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The Region

Did Errant Driver Have a Death Wish?

Tragedy: Long Beach man may have purposely driven his pickup into a Laguna Niguel couple's car, witnesses say.

April 07, 2002|JACK LEONARD | TIMES STAFF WRITER

A 20-year-old man driving the wrong way down a busy Orange County freeway did nothing to avoid oncoming vehicles before he slammed into a luxury car, killing himself and a couple on their way to a poetry reading class, witnesses said Saturday.

Still shaken by their close brush with death in Friday evening's fiery crash, witnesses Jerry and Barbara Lehman recalled how they were driving north on the San Joaquin Hills tollway, heading to dinner with friends, when they saw the headlights of a black Ford Ranger pickup hurtling toward them.

Jerry Lehman, who was at the wheel of the family Volvo, instinctively swerved right, rubbing against another car on the freeway's slow lane as the Ranger rushed past, inches away. Looking into his rear view mirror, Lehman saw sparks fly as the pickup truck, driven by Steven McLin of Long Beach, struck a Jaguar S-Type car that had been immediately behind the Lehmans.

"He was coming very fast--head on," recalled Barbara Lehman, 56. "It looked like it was totally intentional, almost like it was a suicide."

The Lehmans stopped their car and ran 300 yards back to the accident scene to see if they could help the injured.

"There weren't any skid marks at all [on the freeway]," said Jerry Lehman, 60. "I don't think he made any effort at all to stop."

California Highway Patrol officers released few details Saturday about their investigation of why McLin was driving on the wrong side of the road.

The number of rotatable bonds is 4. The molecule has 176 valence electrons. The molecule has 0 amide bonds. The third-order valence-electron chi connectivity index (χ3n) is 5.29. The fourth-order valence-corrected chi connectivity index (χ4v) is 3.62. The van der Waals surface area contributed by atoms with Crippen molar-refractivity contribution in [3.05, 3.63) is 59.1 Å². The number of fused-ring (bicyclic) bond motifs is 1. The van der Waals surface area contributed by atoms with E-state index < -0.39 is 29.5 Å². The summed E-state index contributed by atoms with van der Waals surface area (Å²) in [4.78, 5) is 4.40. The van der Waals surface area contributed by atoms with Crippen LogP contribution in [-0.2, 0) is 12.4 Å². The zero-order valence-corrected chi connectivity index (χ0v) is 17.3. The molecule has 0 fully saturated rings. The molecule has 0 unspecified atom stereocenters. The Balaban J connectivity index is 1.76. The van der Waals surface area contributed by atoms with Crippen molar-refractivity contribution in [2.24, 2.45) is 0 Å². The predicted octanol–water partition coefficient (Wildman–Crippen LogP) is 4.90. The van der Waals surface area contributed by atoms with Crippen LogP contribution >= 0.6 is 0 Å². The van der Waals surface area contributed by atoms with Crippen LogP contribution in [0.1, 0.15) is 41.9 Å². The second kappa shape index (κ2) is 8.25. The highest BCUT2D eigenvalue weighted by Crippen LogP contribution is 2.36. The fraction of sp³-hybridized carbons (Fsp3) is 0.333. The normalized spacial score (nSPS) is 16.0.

Killed along with McLin were the passenger and driver of the Jaguar: Farzad Yaganeh and his wife, Fereshteh Sadeghi, both 41. The Laguna Niguel couple, who had two daughters, 7 and 12, were on their way to a reading of Iranian poetry in Irvine.

Clad in black, friends and relatives gathered at the couple's home Saturday. The two were college sweethearts and remained devoted after 17 years of marriage, friends said.

"They were very much in love," said Mahasti Sadighi, a close friend of the couple.

"It was good that they died together. They couldn't have survived without each other. They were always together."

They came to the United States shortly before the 1979 Iranian revolution and met as college students in Boston. Yaganeh owned an Orange County property rental and investment business, said his brother-in-law, Tony Sadeghi.

Yaganeh's wife worked until recently as a commodities broker in Aliso Viejo. But two months ago, she decided to quit work so she could spend more time with her daughters, Sadighi said.

The couple, she said, were fixtures at their girls' elementary school, volunteering to take students on field trips and helping with grading.

Friday evening, the couple were heading to a meeting of the Persian poetry group they attended each week.

Shortly before 6:18 p.m., the CHP said, McLin drove his brand-new pickup up an offramp and onto the freeway at Bonita Canyon Road. Whether he did so mistakenly remains unclear. His family could not be reached for comment.

About two miles up the freeway from the offramp, McLin's pickup whizzed by the Lehmans' car before smashing into the Jaguar.

When the Lehmans made their way back to the crash scene, they saw the pickup split in two. The rear of the Ranger lay atop a Toyota Tacoma pickup whose driver, Debbie Kellog of Costa Mesa, escaped serious injury.

McLin and Sadeghi were already dead. Yaganeh was on the side of the road. He was airlifted to Western Medical Center-Santa Ana and later pronounced dead.

"It was terrifying," said Barbara Lehman. "That was the closest I've ever come to death. It could have been us."

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